This comes after Dr Siti Mariah Mahmud (Amanah-Kota Raja) alleged that civil servants from the MOH are “running their offices like a cartel” and this has resulted in it becoming a “gold mine” for them.
“The complaint is not from one person, but several people,” she pointed out, in a question-and-answer session in the Dewan Rakyat on 9 August.
The question was related to the efforts and studies done by the MOH towards providing more effective kidney dialysis services and reducing the treatment costs.
Private companies unable to renew operating licences
According to Siti Mariah, complaints included private companies being unable to renew their licence or having to wait long periods of time to get the operating licence renewed.
“The problem is they (the private companies) are unable to set any appointment with the government staff concerned. The companies are told by the staff that it is very difficult to come over for a visit,” she elaborated.
“As a result, some say several centres are running without getting their licence renewed.”
She also recounted an instance where a doctor had set up a private dialysis centre but had to sell off his business after failing to obtain an operating licence.
“He waited a year, then sold off his business to another doctor. He could no longer pay the rental for the premise,” she said.
MOH: “We will investigate this matter”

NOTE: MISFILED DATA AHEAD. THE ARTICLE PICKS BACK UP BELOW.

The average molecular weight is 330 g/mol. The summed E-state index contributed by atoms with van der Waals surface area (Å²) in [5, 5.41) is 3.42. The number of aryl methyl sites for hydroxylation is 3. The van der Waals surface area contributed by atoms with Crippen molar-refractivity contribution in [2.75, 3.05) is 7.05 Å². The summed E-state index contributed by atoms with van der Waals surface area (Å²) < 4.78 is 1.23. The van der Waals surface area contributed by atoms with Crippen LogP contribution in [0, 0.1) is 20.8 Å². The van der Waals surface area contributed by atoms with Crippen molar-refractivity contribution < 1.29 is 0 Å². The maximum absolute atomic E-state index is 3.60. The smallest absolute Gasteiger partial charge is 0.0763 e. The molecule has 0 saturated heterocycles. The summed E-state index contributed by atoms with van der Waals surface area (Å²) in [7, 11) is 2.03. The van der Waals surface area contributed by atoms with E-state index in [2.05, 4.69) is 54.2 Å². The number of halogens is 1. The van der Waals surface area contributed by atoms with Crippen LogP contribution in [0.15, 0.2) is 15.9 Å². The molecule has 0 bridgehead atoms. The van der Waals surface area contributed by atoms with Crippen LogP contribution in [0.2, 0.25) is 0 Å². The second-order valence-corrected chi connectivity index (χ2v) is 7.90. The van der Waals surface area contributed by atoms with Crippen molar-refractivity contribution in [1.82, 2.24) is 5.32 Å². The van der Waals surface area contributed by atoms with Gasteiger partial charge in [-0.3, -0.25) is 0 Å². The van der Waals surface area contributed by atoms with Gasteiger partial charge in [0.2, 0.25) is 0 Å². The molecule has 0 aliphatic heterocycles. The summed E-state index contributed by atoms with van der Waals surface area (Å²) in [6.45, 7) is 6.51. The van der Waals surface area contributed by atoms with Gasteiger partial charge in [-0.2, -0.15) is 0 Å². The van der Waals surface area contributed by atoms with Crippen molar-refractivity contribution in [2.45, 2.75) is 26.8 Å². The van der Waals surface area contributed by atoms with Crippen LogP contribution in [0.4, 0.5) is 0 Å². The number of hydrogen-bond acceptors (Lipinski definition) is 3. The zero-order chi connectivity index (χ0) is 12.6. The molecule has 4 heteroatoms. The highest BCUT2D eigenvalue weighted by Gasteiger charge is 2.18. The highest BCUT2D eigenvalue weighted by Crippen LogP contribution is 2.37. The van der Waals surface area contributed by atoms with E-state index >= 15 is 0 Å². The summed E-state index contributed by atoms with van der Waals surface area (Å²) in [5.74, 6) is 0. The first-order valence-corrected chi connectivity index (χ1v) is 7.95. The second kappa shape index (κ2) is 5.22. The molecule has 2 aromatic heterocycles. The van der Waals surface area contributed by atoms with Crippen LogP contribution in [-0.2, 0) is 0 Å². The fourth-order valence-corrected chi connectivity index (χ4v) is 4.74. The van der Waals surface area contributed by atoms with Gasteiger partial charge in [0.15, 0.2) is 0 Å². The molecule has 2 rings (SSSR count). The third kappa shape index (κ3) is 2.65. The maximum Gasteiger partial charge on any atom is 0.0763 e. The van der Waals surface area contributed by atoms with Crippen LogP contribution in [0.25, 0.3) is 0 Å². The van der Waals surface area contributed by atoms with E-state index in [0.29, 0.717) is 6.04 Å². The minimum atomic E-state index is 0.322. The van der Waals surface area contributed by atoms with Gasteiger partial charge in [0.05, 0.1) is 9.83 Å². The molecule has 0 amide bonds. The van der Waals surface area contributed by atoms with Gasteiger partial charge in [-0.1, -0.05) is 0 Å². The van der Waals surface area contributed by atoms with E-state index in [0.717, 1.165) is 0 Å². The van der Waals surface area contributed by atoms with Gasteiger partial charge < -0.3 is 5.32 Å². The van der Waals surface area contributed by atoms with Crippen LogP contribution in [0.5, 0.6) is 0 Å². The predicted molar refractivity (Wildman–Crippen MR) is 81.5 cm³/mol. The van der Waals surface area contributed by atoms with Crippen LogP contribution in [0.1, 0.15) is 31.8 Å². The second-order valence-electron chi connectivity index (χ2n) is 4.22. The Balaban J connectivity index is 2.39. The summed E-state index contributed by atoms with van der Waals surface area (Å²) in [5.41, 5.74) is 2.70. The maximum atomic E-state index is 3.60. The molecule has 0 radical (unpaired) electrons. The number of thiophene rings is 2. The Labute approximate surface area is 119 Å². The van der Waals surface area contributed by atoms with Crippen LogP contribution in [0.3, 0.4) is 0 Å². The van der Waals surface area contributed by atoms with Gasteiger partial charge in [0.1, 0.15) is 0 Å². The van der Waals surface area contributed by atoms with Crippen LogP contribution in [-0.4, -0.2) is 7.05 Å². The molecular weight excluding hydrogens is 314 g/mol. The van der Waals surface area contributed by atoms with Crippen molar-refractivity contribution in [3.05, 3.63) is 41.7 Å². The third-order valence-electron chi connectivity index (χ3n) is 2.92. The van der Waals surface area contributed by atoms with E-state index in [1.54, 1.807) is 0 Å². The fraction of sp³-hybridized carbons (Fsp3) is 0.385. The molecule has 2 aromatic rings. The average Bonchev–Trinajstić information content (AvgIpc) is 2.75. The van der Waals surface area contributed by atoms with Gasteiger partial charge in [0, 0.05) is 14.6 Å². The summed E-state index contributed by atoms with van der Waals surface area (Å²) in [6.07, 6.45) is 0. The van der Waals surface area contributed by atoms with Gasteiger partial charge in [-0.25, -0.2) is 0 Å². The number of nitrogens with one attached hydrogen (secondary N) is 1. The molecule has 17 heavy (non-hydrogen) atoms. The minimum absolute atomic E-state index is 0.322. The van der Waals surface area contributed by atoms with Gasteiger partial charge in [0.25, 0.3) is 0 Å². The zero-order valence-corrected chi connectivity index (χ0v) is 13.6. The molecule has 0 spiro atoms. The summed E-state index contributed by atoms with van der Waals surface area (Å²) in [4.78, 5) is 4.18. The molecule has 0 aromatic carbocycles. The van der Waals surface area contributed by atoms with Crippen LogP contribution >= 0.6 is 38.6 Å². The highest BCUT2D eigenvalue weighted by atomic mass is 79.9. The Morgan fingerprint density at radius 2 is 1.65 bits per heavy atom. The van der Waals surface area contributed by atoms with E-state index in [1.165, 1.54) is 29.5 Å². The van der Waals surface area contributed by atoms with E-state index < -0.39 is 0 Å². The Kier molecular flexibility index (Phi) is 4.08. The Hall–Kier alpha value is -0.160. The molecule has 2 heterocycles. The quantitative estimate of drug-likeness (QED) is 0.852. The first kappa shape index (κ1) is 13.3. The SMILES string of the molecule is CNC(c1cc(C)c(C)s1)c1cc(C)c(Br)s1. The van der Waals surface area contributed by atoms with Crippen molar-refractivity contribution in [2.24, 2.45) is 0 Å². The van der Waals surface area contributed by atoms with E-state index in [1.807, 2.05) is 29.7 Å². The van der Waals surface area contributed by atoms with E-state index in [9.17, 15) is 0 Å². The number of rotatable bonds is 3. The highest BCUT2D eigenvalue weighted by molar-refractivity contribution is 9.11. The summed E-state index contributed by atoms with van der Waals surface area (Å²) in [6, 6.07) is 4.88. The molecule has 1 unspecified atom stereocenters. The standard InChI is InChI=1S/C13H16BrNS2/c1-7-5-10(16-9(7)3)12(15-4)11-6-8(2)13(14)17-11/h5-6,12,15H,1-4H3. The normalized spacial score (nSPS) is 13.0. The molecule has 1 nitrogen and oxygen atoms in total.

The MOH has been urged to delve into the matter as Siti Mariah said the private sector’s support was needed to provide dialysis treatment for kidney patients.
Deputy Health Minister Dr Hilmi Yahaya assured that MOH would investigate if the allegation was true. The issuance of licences to privately operated dialysis centres was under the supervision of the Private Healthcare Practice Control Branch (CKAPS).
“Claims of cartel-style management, difficulty in getting licences, and operators with expired licences are serious accusations and we will investigate them,” he stated.
“We will probe into the matter,” he assured the Dewan Rakyat.
According to the Private Healthcare Facilities and Services Act 1998 (Act 586), effective May 1, 2006, all private hemodialysis centres must have a Certificate of Approval to establish or maintain the service. The licence must also be obtained before the centre can operate to ensure the safety of patients and healthcare quality is according to the required standards.
Privately-run dialysis centres found to operate without a licence can be fined up to RM300,000 or be imprisoned for six years, or both upon conviction.
Meanwhile, the MOH has been expanding the continuous ambulatory peritoneal dialysis (CAPD) treatment which allows patients to undergo the treatment three times daily at home.
“This is to cope with the increasing number of patients requiring dialysis treatment, as well as reducing the need for dialysis facility for new patients,” Dr Hilmi said. MIMS
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